Three Heinlein Juveniles: Starman Jones, Citizen of the Galaxy, and Tunnel in the Sky
I remember loving Heinlein’s novels as a boy. My favorites were and still are his three adult novels: the lovely time-travel tour de force , the radical insurgency of , and the noir and speedy . I loved those exhilarating, spine-riding slugs of The Puppet Masters so much that eventually I worked them into my own novel, .
But in this note I’ll focus on three of Heinlein’s so-called juvenile novels, starring young boys as heroes—, , and . I read these when I was twelve or thirteen years old, and I reread them again when I was fifty-two, and working my novel Frek and the Elixir—which was also aimed at teenage readers.
As others have noted, Heinlein had a great knack for presenting his futures as accomplished facts without a great deal of gee-whiz. Generally, his actual science is mostly calculus and Einstein’s theories of relativity. Heinlein’s analogy between warped space and a crumpled scarf in Starman Jones made a lasting impression on me—eventually impelling me to study up on relativity theory myself. And, as a future mathematician, I was marked by the scenes in Starman Jones where the boy hero has memorized the tables of numbers needed in order to carry out a hyperjump.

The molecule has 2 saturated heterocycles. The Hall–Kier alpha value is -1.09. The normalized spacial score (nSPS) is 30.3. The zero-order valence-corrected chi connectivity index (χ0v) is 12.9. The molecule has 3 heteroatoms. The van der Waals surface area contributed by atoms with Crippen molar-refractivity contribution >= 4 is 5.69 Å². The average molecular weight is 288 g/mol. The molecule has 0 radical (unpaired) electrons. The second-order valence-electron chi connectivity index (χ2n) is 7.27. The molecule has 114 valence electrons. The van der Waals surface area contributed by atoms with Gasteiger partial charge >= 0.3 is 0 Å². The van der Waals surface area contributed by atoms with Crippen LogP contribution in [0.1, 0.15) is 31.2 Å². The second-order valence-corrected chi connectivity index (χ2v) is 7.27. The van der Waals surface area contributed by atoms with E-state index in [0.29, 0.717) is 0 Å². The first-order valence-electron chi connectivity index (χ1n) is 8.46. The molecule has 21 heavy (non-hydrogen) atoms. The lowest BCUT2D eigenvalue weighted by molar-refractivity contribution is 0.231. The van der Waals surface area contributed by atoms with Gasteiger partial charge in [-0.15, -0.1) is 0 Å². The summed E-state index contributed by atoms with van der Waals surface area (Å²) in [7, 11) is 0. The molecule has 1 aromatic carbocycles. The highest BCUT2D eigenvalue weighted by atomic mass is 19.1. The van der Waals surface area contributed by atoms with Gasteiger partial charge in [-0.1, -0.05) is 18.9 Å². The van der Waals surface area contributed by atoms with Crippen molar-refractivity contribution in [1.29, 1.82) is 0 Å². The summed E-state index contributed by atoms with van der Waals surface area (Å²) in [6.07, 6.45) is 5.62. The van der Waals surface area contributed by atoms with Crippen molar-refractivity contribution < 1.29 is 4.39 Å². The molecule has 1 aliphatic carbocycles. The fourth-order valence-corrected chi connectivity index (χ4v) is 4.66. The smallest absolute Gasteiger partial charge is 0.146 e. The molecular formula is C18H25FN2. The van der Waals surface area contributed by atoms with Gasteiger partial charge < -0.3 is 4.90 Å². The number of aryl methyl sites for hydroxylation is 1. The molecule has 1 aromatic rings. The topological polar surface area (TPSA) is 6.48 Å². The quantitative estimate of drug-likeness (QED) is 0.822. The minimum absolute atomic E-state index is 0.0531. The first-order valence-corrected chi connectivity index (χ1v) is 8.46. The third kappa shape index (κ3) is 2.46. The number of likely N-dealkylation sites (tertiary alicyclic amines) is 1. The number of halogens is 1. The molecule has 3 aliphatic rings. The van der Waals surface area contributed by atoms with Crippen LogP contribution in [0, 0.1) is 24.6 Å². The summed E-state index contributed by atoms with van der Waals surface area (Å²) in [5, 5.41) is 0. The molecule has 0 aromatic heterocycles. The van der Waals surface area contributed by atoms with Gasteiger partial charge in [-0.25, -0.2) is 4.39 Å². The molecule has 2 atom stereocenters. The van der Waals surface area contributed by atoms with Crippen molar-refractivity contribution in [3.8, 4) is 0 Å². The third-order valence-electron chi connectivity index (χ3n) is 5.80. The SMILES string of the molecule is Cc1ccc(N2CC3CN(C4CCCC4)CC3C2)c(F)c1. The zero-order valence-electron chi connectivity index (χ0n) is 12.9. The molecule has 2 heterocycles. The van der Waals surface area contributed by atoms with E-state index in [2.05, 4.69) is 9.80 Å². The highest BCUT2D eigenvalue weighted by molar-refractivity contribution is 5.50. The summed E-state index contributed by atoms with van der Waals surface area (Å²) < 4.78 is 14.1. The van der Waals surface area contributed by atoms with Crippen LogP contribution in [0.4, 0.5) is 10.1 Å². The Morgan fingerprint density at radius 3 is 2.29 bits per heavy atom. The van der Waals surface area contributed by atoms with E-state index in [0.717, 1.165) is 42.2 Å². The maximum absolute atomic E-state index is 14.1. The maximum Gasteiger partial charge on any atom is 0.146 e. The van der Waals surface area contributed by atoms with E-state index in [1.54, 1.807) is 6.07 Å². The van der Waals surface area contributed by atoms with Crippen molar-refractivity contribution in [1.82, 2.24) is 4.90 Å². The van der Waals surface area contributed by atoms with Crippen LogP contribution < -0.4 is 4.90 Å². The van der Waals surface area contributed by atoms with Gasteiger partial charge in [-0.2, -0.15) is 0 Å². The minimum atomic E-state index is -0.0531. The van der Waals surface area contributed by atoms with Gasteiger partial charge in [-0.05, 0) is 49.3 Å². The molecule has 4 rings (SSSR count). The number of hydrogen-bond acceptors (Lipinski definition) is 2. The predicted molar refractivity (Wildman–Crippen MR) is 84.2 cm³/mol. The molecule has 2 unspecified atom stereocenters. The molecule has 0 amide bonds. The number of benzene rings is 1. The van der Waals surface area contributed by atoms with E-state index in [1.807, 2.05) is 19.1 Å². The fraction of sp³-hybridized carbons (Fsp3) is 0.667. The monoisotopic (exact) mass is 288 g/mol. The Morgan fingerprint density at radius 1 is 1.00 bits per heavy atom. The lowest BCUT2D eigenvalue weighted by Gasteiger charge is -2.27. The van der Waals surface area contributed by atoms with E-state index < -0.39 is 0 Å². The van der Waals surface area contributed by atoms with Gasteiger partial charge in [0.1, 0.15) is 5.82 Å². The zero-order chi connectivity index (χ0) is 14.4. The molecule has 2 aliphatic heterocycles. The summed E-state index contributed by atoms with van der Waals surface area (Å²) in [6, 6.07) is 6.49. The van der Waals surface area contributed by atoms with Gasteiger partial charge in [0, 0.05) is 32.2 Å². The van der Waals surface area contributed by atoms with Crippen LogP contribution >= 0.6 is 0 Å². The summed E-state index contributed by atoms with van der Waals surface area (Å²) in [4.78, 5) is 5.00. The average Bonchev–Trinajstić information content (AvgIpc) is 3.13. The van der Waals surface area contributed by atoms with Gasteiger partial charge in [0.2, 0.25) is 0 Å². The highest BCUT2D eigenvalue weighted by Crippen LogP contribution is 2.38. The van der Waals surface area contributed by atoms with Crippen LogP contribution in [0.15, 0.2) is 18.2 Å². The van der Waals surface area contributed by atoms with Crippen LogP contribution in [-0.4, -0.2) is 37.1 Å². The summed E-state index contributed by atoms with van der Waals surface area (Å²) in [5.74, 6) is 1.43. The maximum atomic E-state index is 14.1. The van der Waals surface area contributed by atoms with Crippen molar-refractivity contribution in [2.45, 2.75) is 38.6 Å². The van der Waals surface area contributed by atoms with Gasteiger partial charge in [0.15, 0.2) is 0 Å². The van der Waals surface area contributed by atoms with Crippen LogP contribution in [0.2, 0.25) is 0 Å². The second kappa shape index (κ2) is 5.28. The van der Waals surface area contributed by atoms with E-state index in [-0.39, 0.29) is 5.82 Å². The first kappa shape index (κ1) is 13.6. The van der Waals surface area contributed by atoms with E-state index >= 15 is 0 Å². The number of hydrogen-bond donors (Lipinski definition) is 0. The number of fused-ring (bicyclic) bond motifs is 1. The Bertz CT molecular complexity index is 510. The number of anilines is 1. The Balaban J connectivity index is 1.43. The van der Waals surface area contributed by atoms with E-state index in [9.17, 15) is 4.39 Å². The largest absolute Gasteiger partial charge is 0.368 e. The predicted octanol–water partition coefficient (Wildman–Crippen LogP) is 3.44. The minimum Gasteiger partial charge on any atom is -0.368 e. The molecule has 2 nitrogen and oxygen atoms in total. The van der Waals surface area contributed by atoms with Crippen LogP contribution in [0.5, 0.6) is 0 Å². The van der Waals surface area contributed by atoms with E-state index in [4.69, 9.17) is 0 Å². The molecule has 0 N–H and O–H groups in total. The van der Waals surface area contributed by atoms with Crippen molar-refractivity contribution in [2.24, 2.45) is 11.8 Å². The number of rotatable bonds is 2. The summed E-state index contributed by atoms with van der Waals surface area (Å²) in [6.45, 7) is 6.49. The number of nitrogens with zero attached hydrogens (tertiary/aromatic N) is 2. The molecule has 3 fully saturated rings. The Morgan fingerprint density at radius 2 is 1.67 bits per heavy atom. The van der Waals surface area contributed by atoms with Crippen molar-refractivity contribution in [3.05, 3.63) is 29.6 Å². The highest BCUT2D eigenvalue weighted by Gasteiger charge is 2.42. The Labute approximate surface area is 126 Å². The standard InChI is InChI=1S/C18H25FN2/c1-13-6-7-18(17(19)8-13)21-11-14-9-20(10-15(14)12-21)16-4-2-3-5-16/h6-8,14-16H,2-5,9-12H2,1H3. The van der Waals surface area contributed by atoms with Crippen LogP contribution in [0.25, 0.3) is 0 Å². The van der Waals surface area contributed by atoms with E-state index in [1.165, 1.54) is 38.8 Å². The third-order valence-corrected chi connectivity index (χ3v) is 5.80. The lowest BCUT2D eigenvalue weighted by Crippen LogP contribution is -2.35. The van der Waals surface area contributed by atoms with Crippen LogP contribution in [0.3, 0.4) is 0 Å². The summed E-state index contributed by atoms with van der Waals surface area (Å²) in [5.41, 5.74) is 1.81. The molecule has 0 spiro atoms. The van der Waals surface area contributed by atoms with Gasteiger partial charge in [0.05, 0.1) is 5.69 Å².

In drawing up the social organizations of his future societies, Heinlein was less creative. He tended to fall back on copies of certain pre-existing types of societies. To me, there’s something of old England in Starman Jones. Citizen of the Galaxy reminds me of Graeco-Roman times with its castes of nobles, guildsmen, and slaves. As a boy, I could certainly relate to the notion of a slave rising to power, as in Citizen of the Galaxy. But Heinlein’s spaceships are run like the Navy ships he must have known, and the expeditionary parties in Tunnel in the Sky are very militaristic as well. I never liked these kinds of rigid settings—already by 1959 they seemed stale and oppressive. And when I reread Citizen of the Galaxy as an adult and came across a scene with two weary, knowing colonels talking about how great some general was, I felt a total visceral revulsion.
I loved the cool Heinlein spaceports, huge and sprawling, with oddly shaped out-buildings filled with diverse, colorful aliens. Many of Heinlein’s ships are freighters, hauling around minerals like thorium, and rare food stuffs, and drug plants, and jewels. In order to get around the hassle of having years-long sub-light-speed trips, he used hyperjumps in Starman Jones. Here, you had to fly in a spaceship out to some kind of nodal location, and jump from there. This was a good move, as then we get to have the excitement of being in a bulbous spaceship, as well as the thrill of hyperjumping to the other side of the galaxy.